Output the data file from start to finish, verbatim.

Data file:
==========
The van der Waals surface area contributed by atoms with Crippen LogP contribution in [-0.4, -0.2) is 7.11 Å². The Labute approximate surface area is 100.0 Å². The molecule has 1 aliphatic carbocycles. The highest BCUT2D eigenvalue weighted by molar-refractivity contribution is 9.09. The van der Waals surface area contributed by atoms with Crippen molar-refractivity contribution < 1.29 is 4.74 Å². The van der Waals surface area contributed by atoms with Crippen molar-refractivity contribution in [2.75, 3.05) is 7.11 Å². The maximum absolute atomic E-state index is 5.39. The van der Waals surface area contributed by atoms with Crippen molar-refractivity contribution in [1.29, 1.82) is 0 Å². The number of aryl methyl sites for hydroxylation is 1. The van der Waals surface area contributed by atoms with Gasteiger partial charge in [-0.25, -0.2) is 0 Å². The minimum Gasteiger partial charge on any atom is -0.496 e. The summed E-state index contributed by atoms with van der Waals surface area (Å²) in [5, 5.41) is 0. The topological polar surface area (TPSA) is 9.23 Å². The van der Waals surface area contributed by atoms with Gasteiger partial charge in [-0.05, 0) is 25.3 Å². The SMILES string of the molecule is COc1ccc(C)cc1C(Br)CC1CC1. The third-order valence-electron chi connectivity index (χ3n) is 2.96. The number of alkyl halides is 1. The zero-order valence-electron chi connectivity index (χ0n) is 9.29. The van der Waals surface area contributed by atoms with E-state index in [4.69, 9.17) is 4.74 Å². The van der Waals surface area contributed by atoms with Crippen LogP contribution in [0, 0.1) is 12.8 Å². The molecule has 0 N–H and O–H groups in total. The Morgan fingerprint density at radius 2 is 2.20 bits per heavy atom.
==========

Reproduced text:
The van der Waals surface area contributed by atoms with Crippen LogP contribution in [-0.4, -0.2) is 7.11 Å². The Labute approximate surface area is 100.0 Å². The molecule has 1 aliphatic carbocycles. The highest BCUT2D eigenvalue weighted by molar-refractivity contribution is 9.09. The van der Waals surface area contributed by atoms with Crippen molar-refractivity contribution < 1.29 is 4.74 Å². The van der Waals surface area contributed by atoms with Crippen molar-refractivity contribution in [2.75, 3.05) is 7.11 Å². The maximum absolute atomic E-state index is 5.39. The van der Waals surface area contributed by atoms with Crippen molar-refractivity contribution in [1.29, 1.82) is 0 Å². The number of aryl methyl sites for hydroxylation is 1. The van der Waals surface area contributed by atoms with Gasteiger partial charge in [-0.25, -0.2) is 0 Å². The minimum Gasteiger partial charge on any atom is -0.496 e. The summed E-state index contributed by atoms with van der Waals surface area (Å²) in [5, 5.41) is 0. The topological polar surface area (TPSA) is 9.23 Å². The van der Waals surface area contributed by atoms with Gasteiger partial charge in [-0.05, 0) is 25.3 Å². The SMILES string of the molecule is COc1ccc(C)cc1C(Br)CC1CC1. The third-order valence-electron chi connectivity index (χ3n) is 2.96. The number of alkyl halides is 1. The zero-order valence-electron chi connectivity index (χ0n) is 9.29. The van der Waals surface area contributed by atoms with E-state index in [4.69, 9.17) is 4.74 Å². The van der Waals surface area contributed by atoms with Crippen LogP contribution in [0, 0.1) is 12.8 Å². The molecule has 0 N–H and O–H groups in total. The Morgan fingerprint density at radius 2 is 2.20 bits per heavy atom.